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Subject: Wars, Battles and Campaigns suitable for solitaire systems rss

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Tim Korchnoi
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My Little Man's first real wargame play: Barbarossa Solitaire
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As I was planning on reading the rules to Six Day War: 1967 I found the solitaire rules by Bart Brodowski, I thought to myself, "He's right. This war is perfect for a solitaire game."

Then I thought about all the games in my collection that have solitaire systems like

The Barbarossa Campaign
Carrier
RAF: The Battle of Britain 1940
Crete 1941

to name a few. I know there are some other games (like the D-Day series) but then I thought what other wars, campaigns, or battles would be great for a solitaire experience that have not been covered by a game as yet?



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Chris
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I would claim that any war where one side is heavily outnumbered and certain to be destroyed would make for a good solitaire game, given a good set of rules. Or any battle where one side does not have enough to do to justify a second player (Fredricksburg for example).
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Bill the Pill
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Mukden Incident and subsequent war for Manchuria, 1931-1933.
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Christopher Lawrence
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ElFluppe wrote:
I would claim that any war where one side is heavily outnumbered and certain to be destroyed would make for a good solitaire game, given a good set of rules. Or any battle where one side does not have enough to do to justify a second player (Fredricksburg for example).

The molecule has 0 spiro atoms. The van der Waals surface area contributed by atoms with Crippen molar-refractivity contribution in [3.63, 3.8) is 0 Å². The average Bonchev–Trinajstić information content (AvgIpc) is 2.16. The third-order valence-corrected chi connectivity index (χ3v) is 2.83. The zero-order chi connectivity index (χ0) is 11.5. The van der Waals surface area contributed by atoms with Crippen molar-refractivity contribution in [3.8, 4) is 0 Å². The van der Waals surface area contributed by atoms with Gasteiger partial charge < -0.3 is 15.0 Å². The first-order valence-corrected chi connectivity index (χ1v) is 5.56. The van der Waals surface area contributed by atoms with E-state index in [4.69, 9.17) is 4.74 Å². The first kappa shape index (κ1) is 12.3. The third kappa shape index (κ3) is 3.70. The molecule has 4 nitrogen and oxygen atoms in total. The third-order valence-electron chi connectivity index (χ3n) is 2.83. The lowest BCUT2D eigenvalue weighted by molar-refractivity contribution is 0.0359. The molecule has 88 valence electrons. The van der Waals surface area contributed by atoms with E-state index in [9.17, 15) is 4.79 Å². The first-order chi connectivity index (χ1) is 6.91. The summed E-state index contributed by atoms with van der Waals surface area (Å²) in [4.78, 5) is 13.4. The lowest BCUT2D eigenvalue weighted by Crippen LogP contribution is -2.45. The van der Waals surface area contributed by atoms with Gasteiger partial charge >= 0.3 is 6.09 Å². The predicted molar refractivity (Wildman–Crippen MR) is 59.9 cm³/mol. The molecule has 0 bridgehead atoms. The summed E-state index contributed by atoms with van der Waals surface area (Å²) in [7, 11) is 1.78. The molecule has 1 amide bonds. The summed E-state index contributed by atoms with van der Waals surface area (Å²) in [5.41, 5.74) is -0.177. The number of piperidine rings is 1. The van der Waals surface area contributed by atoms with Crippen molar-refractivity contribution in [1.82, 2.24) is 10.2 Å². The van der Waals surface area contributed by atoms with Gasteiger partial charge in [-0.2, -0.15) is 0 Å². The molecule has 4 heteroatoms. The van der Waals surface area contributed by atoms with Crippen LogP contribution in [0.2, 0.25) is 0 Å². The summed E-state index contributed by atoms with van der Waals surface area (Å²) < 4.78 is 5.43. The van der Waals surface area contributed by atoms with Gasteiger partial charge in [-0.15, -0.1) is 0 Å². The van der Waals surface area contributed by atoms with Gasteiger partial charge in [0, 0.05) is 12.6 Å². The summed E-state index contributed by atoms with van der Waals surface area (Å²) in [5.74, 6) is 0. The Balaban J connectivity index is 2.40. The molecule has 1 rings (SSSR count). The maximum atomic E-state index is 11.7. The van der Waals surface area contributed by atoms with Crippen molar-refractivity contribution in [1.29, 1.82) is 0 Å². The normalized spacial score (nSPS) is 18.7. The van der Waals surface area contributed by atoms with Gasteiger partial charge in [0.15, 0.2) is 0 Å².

Agreed, but it's not always so clear-cut as to why one side was "certain" to lose. In many cases (Fredericksburg, for example), the one-sided nature of the battle wasn't guaranteed by the circumstances. Burnside's choices, the inaction of the forces on the Federal left, etc., made that battle what it was, but those were pre-ordained in the same fashion as, say, the assault on the Alamo.

As another example, SPI's Agincourt is a fine solitaire game if you play it as a programmed reenactment (which it has rules for), but if you don't compel one side to behave in a fixed fashion, you suddenly have situations that aren't nearly as one-sided as they appeared to turn out historically.
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Bob Zurunkel
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CraftyShafty wrote:
ElFluppe wrote:
I would claim that any war where one side is heavily outnumbered and certain to be destroyed would make for a good solitaire game, given a good set of rules. Or any battle where one side does not have enough to do to justify a second player (Fredricksburg for example).



Agreed, but it's not always so clear-cut as to why one side was "certain" to lose. In many cases (Fredericksburg, for example), the one-sided nature of the battle wasn't guaranteed by the circumstances. Burnside's choices, the inaction of the forces on the Federal left, etc., made that battle what it was, but those were pre-ordained in the same fashion as, say, the assault on the Alamo.

As another example, SPI's Agincourt is a fine solitaire game if you play it as a programmed reenactment (which it has rules for), but if you don't compel one side to behave in a fixed fashion, you suddenly have situations that aren't nearly as one-sided as they appeared to turn out historically.


I think a bigger problem is finding a topic that hasn't been covered by a wargame.
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Pelle Nilsson
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Westie wrote:

I think a bigger problem is finding a topic that hasn't been covered by a wargame.


There are many topics not covered by solitaire games. More not covered by good solitaire games. And there is always room for a few different similar games (eg solitaire games on the same battle).